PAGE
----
Saving jet fuel with flexible sensor strips

Lighter, more durable materials and optimized aerodynamics are examples of "green" potential in aviation.
Credit: Fraunhofer IZM

Civil aviation is committed to making progress on the road towards a climate-neutral future. To make current and future aircrafts more energy-efficient and use less jet fuel, the industry needs reliable data about the durability of materials and aerodynamics in actual flight.

Researchers at Fraunhofer IZM are working on behalf of Airbus Central C&T to show how sensors could be integrated in the outer shell of aircraft fuselage to achieve robust and reliable measurements even in the tough conditions in the air.

Today’s globalized world could not function without aviation, but the industry’s impact on the world’s climate must not be ignored. Reconciling the need to travel and transport goods with the vision of a sustainable future means reducing aircrafts’ thirst for fuel and increasing their energy efficiency. Innovative technologies are key here: Lighter, durable materials and optimized aerodynamics are just two possible examples of “green” potential that is being tapped into.

But realizing their true potential needs reliable measurements that can offer insights about how different materials behave and how stresses affect them down to the nanometer scale. This is where researchers from the Fraunhofer Institute for Reliability and Microintegration IZM in Berlin are stepping into the breach with a novel sensor skin that can be stretched over the wings of an aircraft to capture and process data in real time.

TPU-based sensor modules for air traffic: As stretchable covers on the wings, they collect data during operation.
Credit: Fraunhofer IZM

In their research, they are zeroing in on the material that is used to coat the fuselage of most aircrafts: Thermoplastic polyurethane or TPU. The team worked on integrating electronic components like sensor systems into strips of TPU to test under different types of conditions. In their eventual application in the real world, these sensor skins could measure temperature, air pressure, or vibration in the wings.

One important factor to know beforehand was how resilient the strips were when exposed to different chemicals like deicing agent or jet fuel. A full sensor skin could give aircraft manufacturers an important pool of detailed data that can tell them more about how the material degrades over time. By tracking environmental parameters and flow resistance in real time during flight, they can also optimize the fuel consumption of their aircraft.

Even though the Fraunhofer team could draw on the Institute’s established expertise in the assembly and interconnection of stretchable electronics, it was no easy task to ready the miniature sensors integrated in the TPU for aeronautic applications. The TPU initially comes as a soft, floppy film, which makes for complicated handling and poses a risk of damage to the sensitive components or the skin itself. Not least for reasons of weight, the entire skin had to stay extremely thin at around 200 µm, but remain a functional, working system. As a first step, the material was characterized, i.e. relevant parameters like its elasticity or expansion when exposed to heat had to be known. This data was then used for more simulations to identify specific weak spots and predict the durability of the material when subject to mechanical or thermomechanical stresses. With all of these insights, the ideal processing parameters, like heat or pressure, for laminating the skins and soldering the components could be established.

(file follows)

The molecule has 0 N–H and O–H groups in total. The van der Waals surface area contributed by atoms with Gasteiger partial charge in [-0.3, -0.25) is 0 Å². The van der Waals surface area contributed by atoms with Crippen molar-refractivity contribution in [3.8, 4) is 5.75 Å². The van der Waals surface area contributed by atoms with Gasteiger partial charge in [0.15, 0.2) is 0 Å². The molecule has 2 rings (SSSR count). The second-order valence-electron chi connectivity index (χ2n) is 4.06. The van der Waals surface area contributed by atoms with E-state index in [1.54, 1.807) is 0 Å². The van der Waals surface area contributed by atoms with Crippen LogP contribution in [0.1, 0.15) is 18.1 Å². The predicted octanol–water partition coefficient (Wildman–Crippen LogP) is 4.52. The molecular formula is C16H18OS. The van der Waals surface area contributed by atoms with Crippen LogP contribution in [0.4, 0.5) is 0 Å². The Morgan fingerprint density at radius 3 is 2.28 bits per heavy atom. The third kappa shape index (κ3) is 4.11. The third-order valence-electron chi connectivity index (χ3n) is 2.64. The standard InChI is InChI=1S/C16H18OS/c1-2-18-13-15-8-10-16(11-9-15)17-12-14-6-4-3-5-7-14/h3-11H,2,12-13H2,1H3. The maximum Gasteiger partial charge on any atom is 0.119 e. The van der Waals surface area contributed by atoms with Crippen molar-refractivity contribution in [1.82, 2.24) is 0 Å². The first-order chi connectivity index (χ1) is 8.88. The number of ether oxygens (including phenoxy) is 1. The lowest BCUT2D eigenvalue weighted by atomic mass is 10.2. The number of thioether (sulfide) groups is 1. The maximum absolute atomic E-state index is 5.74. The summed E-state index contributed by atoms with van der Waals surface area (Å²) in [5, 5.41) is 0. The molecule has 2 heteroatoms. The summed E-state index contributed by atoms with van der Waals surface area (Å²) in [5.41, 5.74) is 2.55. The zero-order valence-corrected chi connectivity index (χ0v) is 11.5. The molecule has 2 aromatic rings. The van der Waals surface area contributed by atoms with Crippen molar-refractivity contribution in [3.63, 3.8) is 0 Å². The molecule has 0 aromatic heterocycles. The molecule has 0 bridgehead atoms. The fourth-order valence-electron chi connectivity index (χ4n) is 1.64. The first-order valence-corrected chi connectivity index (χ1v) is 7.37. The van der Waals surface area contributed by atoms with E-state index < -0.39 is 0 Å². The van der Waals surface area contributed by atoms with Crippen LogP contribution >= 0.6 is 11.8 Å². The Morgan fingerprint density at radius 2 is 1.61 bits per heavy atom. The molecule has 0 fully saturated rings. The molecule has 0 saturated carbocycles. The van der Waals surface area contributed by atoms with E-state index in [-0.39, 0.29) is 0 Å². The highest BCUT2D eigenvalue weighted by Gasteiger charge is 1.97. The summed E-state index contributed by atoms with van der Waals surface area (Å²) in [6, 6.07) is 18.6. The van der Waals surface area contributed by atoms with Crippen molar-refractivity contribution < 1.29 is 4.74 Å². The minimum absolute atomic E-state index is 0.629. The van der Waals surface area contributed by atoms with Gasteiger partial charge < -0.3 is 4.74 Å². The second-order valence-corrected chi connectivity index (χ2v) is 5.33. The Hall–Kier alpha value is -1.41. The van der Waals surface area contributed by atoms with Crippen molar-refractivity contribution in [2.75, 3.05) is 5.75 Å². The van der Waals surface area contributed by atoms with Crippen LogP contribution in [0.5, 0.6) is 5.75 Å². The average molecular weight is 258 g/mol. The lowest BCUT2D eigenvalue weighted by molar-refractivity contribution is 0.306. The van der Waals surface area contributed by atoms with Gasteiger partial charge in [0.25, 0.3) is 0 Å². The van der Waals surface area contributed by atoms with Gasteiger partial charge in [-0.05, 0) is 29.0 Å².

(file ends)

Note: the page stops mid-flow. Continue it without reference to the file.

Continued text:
The electronic circuits on the stretchable sensor modules were created by means of lithography and etching, as commonly used in the production of circuit boards. After the components had been mounted and soldered in place, the team around Dr Stefan Wagner and Joao Alves Marques used two special processes to protect the system from outside forces: So-called glob tops, also made from polyurethane, are applied and hardened to seal the microelectronic components. The flip-chip assembly method was also used to embed the extremely thin chips right into the substrate material. One definite advantage of the chosen technologies and materials is the flexibility of TPU as a substrate with integrated sensor modules, which is essential for use in aviation. The pliable substrate folds smoothly over the wings and protects the electronics at the same time.

After the trial strips were successfully tested for their response to different mechanical and chemical influences by the industry partner Airbus Central C&T, the doors seem open for follow-up projects. One plan is to use the assembly and interconnection technology to integrate the sensors not only in single strips, but in planar modules with a surface area of up to 60 cm x 60 cm. Including the entire data processing electronics in such TPU mats as well would be an attractive option to keep the entire in-flight electronics autonomous. This would allow data to be collected independently from the aircrafts’ own resources and shared wirelessly by radio or Bluetooth.

(Text: Olga Putsykina)

Wissenschaftliche Ansprechpartner:

Dr. Stefan Wagner l Telefon +49 30 46403-609 l stefan.wagner@izm.fraunhofer.de |
Fraunhofer Institute for Reliability and Microintegration IZM I Gustav-Meyer-Allee 25 | 13355 Berlin | Germany | www.izm.fraunhofer.de |

Joao Alves Marques l Telefon +49 30 46403-651 l Joao.Alves.Marques@izm.fraunhofer.de |
Fraunhofer Institute for Reliability and Microintegration IZM I Gustav-Meyer-Allee 25 | 13355 Berlin | Germany | www.izm.fraunhofer.de |

Originalpublikation:

https://www.izm.fraunhofer.de/en/news_events/tech_news/saving-jet-fuel-with-flex…

Media Contact

Susann Thoma Presse- und Öffentlichkeitsarbeit
Fraunhofer-Institut für Zuverlässigkeit und Mikrointegration IZM

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